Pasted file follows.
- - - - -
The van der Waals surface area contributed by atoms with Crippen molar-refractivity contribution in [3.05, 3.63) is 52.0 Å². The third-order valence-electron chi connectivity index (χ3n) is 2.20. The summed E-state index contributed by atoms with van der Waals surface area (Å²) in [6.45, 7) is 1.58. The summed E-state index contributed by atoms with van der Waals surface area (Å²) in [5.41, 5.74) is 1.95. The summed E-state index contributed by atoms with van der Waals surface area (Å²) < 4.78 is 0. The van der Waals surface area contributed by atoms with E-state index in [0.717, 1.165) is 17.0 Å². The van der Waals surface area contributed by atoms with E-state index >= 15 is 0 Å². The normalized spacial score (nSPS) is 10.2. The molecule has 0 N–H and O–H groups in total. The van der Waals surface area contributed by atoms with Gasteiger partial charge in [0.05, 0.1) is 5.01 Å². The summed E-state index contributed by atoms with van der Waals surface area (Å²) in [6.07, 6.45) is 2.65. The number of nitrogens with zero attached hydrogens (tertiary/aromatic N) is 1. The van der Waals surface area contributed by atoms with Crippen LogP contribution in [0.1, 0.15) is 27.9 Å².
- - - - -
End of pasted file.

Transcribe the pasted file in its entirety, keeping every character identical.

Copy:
The van der Waals surface area contributed by atoms with Crippen molar-refractivity contribution in [3.05, 3.63) is 52.0 Å². The third-order valence-electron chi connectivity index (χ3n) is 2.20. The summed E-state index contributed by atoms with van der Waals surface area (Å²) in [6.45, 7) is 1.58. The summed E-state index contributed by atoms with van der Waals surface area (Å²) in [5.41, 5.74) is 1.95. The summed E-state index contributed by atoms with van der Waals surface area (Å²) < 4.78 is 0. The van der Waals surface area contributed by atoms with E-state index in [0.717, 1.165) is 17.0 Å². The van der Waals surface area contributed by atoms with E-state index >= 15 is 0 Å². The normalized spacial score (nSPS) is 10.2. The molecule has 0 N–H and O–H groups in total. The van der Waals surface area contributed by atoms with Gasteiger partial charge in [0.05, 0.1) is 5.01 Å². The summed E-state index contributed by atoms with van der Waals surface area (Å²) in [6.07, 6.45) is 2.65. The number of nitrogens with zero attached hydrogens (tertiary/aromatic N) is 1. The van der Waals surface area contributed by atoms with Crippen LogP contribution in [0.1, 0.15) is 27.9 Å².